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The Good Life (1975) opening titles

Contributed by Florian Hardwig on Apr 30th, 2020. Artwork published in .
    The Good Life (1975) opening titles 1
    Source: https://www.youtube.com License: All Rights Reserved.

    The Good Life is a British sitcom produced by BBC television, starring Richard Briers, Felicity Kendal, Penelope Keith, and Paul Eddington. It ran from 4 April 1975 to 10 June 1978. The typeface used for the opening titles is named Fancy Condensed.

    Made at Face Photosetting, Fancy is a phototype adaptation of a face that probably originated at woodtype manufacturer DeLittle in York. It’s shown in their catalog from around 1940 [or rather 1966, see comments], in three numbered widths (but without a trade name); No. 161 (wide), No. 209 (medium), No. 283 (condensed, caps only). Face Photosetting’s Fancy covered all three widths, in solid and Outline variants. The medium width additionally came in a Rimmed variant.

    Fancy is similar in feel to Windsor Condensed or Windsor Elongated, but easily distinguishable by the perky R (cf. McCullagh or Robur) and the dangling bars in E and F. MPI Delittle (mpressinteractive, 2013) is an unimpressive all-caps digitization based on DeLittle’s No. 209. I’m not aware of any other digital interpretations.

    Glyph set of the regular-wide Fancy, from an undated Face Photosetting catalog.
    Scan courtesy of Mathieu Triay. License: All Rights Reserved.

    Glyph set of the regular-wide Fancy, from an undated Face Photosetting catalog.

    DeLittle’s No. 283 (equivalent to Fancy Condensed).
    Source: http://type.org.uk Scan: The Type Library. License: All Rights Reserved.

    DeLittle’s No. 283 (equivalent to Fancy Condensed).

    The Good Life (1975) opening titles 4
    Source: https://www.youtube.com License: All Rights Reserved.
    The Good Life (1975) opening titles 5
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    The Good Life (1975) opening titles 6
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    The Good Life (1975) opening titles 7
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    The Good Life (1975) opening titles 8
    Source: https://www.youtube.com License: All Rights Reserved.

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    4 Comments on “The Good Life (1975) opening titles”

    1. I’ve handled a DeLittle specimen and Type Library have done a great service reprinting one–they are huge! But magnificently printed. Their specimen book feels thirties but it’s far far newer than it looks–I saw it linked on David Shields’ website dated 1966, and flipped through thinking it must be a mistake (the price list is dated March 1966, but it’s hard to see)…until I got to the page with Helvetica on it. (A lot of the settings do feel older, though, including the calendars with 1940s dates-I checked, they’re correct-can they really have kept these huge formes together for a quarter-century? Or print a batch of specimen sheets and use them for the next two decades? I’d love to know who would know.) The one I saw (c. 1980, I understand) focused on the bicolour types and seemed more of an art object; this specimen is clearly more of a practical item.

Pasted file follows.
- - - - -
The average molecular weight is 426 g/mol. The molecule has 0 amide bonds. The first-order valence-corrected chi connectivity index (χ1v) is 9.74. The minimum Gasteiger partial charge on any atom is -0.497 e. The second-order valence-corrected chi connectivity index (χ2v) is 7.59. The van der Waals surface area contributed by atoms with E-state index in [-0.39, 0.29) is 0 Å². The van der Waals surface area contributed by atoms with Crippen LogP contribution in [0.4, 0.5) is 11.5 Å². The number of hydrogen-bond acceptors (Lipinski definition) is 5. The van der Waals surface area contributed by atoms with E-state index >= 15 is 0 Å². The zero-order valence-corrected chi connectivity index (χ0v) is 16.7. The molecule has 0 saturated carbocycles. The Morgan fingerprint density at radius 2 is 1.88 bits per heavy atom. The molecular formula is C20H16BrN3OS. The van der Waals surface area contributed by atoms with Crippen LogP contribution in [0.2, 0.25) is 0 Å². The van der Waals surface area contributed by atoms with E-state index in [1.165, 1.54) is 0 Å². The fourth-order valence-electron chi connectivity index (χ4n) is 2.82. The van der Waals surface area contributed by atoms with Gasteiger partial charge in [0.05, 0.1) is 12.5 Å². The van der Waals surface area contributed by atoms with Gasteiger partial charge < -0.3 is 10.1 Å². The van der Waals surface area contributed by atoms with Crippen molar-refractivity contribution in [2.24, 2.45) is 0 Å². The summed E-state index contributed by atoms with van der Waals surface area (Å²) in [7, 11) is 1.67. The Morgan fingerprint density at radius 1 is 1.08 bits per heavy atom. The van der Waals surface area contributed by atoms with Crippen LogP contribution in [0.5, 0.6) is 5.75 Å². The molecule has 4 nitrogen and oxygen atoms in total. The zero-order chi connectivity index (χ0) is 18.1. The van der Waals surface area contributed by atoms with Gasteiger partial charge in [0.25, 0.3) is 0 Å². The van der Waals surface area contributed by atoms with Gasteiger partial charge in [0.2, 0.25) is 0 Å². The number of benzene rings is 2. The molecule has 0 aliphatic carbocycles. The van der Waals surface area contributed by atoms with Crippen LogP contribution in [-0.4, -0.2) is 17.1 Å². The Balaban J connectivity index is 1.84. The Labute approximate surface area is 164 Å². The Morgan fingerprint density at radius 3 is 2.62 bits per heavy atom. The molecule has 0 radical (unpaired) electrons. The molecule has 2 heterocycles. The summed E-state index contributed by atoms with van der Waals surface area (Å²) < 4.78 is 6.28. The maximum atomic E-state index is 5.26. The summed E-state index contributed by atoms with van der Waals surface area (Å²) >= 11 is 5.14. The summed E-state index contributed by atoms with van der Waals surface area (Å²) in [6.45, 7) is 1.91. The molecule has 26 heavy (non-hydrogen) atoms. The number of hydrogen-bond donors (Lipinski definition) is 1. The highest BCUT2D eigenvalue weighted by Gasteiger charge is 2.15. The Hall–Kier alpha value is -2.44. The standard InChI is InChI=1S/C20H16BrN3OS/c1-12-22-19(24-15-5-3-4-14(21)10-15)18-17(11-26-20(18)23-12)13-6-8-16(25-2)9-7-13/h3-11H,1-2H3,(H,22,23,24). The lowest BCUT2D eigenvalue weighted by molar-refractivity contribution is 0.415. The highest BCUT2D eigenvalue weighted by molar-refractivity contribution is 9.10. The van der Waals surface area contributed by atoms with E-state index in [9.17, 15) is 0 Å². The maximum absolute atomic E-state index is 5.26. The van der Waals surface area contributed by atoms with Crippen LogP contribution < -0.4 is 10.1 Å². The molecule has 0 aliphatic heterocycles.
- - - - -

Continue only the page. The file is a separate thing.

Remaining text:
2. Oh, that’s amazing! Admittedly, I didn’t spend too much time trying to date the DeLittle specimen, as it’s largely inconsequential in this context. Some page designs (and faces) look like they’re from the 1890s or 1900s. I realized it must be a lot more recent than that – I spotted Perpetua and Gill AKA Art Sans, but missed Helvetica. My “around 1940” estimate was indeed based on the included calendar dates. When I saw those, I stopped. I couldn’t imagine this specimen to be a post-war edition. 1966? Wow. It’s strikes me as a cumulative catalog. I’d assume that the Fancy precursor is from around the same time as Windsor, plus or minus a decade or so.

      Apropos, Scarfolk’s recent parody titled “Surrender Hope (1975)” uses Windsor Elongated.

    3. Quite so. I’ve since found pictures of a 1928 specimen (price list for 1929 included) which show several matching pages, this one unchanged and this one partially reset. Doesn’t beat the successors to Christoffel van Dijck’s foundry, though, according to Lane, who printed the same standing types as specimens all the way from 1670 to the Enschedé specimen of 1768. 

      The specimen’s world seems entirely pre-war: no Beatles, no Sputnik, no references to televisions, even, just orchestral concerts at the Winter Gardens. That could be a stylistic choice of keeping a unified set of stock phrases all the types were printed in, though, as the Helvetica page has no contemporary references either, and besides the 1940s calendars there’s nothing totally anachronistic (no charabanc tours, for example, or references to the Empire).

      I’m not sure what pre-war DeLittle specimens are in public hands. An Australian museum has one they think dates from before 1938. St. Bride’s has one from 1954, according to the catalogue, as well as a copy of Face Photosetting Specimens of Delittle’s Wood Type.

    4. Face Photosetting Specimens of Delittle’s Wood Type

      Mmh … that’s sounds interesting! I need to pay them a visit, once this is over. I noticed that other faces from DeLittle appear in the Face catalog as well. I’ll have a closer look.

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